We are a nation of violators and survivors. Every time the government has issued a COVID-19 guidance during the pandemic, one part of the United States has ignored it, while another part has followed it to the letter, and more. Does the government say keep two meters away? Some Americans scoffed, while others did not set foot in a restaurant for a year. CDC decision to leave Vaccinated people who are unmasked are emerging as another similar division. Some picky guys just vaccinated might be thinking, Wait, should I wear a mask indoors anyway?
For some Americans, this is no longer an option. Hit by the rise in the COVID-19 case count as a result of the hyper-communicable Delta variant, Los Angeles County re-implemented an indoor mask mandate a few days ago. Unlike the mask guidelines elsewhere, the new rule applies to everyone, regardless of vaccination status. Other locations could soon follow.
This is disappointing, because vaccines were supposed to free us from face masks. Vaccination protects against COVID-19 extremely well, and asymptomatic vaccinated people are less likely to spread the coronavirus to others. Almost everyone 12 and older who wants a vaccine could have received one now for free, so vaccinated people may have little desire to protect their neighbors from vaccines. However, about 40 percent of Americans, disproportionately Republicans, refuse to get vaccinated, causing COVID-19 cases to spike and ruining the hot summer.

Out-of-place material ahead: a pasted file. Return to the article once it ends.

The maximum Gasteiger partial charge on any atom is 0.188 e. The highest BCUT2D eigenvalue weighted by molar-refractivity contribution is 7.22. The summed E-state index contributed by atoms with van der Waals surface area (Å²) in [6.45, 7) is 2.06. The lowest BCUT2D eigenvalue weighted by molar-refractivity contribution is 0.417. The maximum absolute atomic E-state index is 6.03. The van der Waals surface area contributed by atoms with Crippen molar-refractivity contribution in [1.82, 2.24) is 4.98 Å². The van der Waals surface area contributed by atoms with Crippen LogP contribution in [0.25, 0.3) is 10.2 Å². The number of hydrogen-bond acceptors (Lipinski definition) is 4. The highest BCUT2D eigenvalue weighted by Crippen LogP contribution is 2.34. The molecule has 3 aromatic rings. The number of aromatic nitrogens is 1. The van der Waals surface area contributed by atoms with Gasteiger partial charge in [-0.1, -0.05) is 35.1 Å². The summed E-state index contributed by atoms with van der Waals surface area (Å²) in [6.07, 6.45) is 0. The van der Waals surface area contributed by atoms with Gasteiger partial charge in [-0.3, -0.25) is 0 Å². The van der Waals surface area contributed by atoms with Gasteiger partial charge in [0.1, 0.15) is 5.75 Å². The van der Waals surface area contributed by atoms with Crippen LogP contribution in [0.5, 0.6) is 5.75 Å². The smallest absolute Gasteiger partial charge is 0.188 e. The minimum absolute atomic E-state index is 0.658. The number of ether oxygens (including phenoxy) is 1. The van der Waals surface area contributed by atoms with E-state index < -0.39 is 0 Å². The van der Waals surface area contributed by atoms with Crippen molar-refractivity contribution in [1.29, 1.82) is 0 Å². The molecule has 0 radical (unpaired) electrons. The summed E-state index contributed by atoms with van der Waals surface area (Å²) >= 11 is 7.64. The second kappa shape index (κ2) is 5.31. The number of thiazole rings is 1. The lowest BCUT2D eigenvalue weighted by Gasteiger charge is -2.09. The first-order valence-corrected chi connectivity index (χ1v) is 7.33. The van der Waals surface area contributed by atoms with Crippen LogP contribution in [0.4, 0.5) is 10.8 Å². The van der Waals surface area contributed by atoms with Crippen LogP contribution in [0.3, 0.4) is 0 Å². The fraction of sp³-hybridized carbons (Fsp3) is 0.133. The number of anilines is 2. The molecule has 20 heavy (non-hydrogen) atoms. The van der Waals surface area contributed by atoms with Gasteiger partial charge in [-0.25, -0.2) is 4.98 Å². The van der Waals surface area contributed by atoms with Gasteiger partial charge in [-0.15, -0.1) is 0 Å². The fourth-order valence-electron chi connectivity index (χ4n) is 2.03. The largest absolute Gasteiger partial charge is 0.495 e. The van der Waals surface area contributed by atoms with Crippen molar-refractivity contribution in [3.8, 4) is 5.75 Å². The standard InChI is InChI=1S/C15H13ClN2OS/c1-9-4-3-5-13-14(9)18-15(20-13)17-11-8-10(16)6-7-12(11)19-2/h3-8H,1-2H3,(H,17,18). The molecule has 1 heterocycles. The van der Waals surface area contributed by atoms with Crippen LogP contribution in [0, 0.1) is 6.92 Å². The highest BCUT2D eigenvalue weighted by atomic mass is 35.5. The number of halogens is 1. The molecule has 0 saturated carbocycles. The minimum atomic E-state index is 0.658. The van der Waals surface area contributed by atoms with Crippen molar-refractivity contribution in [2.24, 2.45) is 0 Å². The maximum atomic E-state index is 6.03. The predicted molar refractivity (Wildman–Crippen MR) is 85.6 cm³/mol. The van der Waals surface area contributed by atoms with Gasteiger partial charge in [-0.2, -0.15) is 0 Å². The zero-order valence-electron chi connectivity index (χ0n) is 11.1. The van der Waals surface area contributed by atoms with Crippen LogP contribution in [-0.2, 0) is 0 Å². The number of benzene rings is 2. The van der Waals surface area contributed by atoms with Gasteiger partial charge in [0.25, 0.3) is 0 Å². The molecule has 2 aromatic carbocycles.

[Read: The liberals who can’t quit lockdown]
So if you don’t live in Los Angeles, should you keep putting on a mask at Trader Joe’s? Or sipping a cocktail between masks at a house party? I asked four experts and received … four different answers depending on your personal risk tolerance, life situation and geographic location. If you are vaccinated, you are justified in masking or not masking indoors. Here’s how to decide.
The case of wearing a mask indoors
Remember the multicolor coronavirus case count maps What do we think we could leave behind in 2020? It may be time to visit them again. If you live in an area with a lot of cases, some experts say, it might be worth wearing a mask indoors, even if you’re vaccinated. This is especially true in situations where you don’t know the vaccination status of everyone around you, such as in church or at a concert. “For example, I’m wearing a mask at the grocery store again, but I’m not wearing it at work, where I know almost everyone is vaccinated,” says Linsey Marr, an aerosol expert at Virginia Tech. Marr says she does it primarily for minimize the risk to her and her family, because although it is rare for the coronavirus to “pass through” and infect a vaccinated person, it can and is more likely to happen during a major COVID-19. outbreak. (Quiet, 97 percent of people who are hospitalized for COVID-19, and almost all who die from it, are not vaccinated).
Determining what constitutes an area with “many” cases remains complicated and subjective. Caitlin Rivers, an assistant professor at the Johns Hopkins Bloomberg School of Public Health, estimates the number at 10 cases per 100,000 people. Right now, many Missouri counties are above that threshold, as are parts of Florida, Texas, California, and other states.
[Read: Don’t be surprised when vaccinated people get infected]
According to Rivers, those vaccinated should remain masked inside these places until children under 12 can be vaccinated. “I don’t think we should give up mitigation until we can offer children the same protection that is provided to everyone else,” he says.